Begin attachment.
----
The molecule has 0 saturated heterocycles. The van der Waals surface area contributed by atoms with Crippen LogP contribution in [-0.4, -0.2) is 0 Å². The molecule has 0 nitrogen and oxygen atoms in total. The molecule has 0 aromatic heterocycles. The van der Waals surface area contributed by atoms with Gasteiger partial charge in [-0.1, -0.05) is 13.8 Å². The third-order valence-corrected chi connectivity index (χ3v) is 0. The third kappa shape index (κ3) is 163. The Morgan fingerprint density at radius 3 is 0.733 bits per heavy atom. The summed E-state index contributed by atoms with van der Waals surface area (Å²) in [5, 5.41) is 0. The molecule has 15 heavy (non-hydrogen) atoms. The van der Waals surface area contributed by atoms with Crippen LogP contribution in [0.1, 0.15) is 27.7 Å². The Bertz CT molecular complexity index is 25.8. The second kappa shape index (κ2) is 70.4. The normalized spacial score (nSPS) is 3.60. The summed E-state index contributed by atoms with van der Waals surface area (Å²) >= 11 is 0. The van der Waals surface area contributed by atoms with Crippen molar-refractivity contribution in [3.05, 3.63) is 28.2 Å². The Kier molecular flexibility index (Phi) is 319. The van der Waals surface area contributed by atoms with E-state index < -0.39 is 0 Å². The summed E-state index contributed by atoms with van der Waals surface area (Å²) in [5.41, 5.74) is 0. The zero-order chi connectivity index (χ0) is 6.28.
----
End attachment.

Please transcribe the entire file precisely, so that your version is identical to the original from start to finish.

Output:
The molecule has 0 saturated heterocycles. The van der Waals surface area contributed by atoms with Crippen LogP contribution in [-0.4, -0.2) is 0 Å². The molecule has 0 nitrogen and oxygen atoms in total. The molecule has 0 aromatic heterocycles. The van der Waals surface area contributed by atoms with Gasteiger partial charge in [-0.1, -0.05) is 13.8 Å². The third-order valence-corrected chi connectivity index (χ3v) is 0. The third kappa shape index (κ3) is 163. The Morgan fingerprint density at radius 3 is 0.733 bits per heavy atom. The summed E-state index contributed by atoms with van der Waals surface area (Å²) in [5, 5.41) is 0. The molecule has 15 heavy (non-hydrogen) atoms. The van der Waals surface area contributed by atoms with Crippen LogP contribution in [0.1, 0.15) is 27.7 Å². The Bertz CT molecular complexity index is 25.8. The second kappa shape index (κ2) is 70.4. The normalized spacial score (nSPS) is 3.60. The summed E-state index contributed by atoms with van der Waals surface area (Å²) >= 11 is 0. The van der Waals surface area contributed by atoms with Crippen molar-refractivity contribution in [3.05, 3.63) is 28.2 Å². The Kier molecular flexibility index (Phi) is 319. The van der Waals surface area contributed by atoms with E-state index < -0.39 is 0 Å². The summed E-state index contributed by atoms with van der Waals surface area (Å²) in [5.41, 5.74) is 0. The zero-order chi connectivity index (χ0) is 6.28.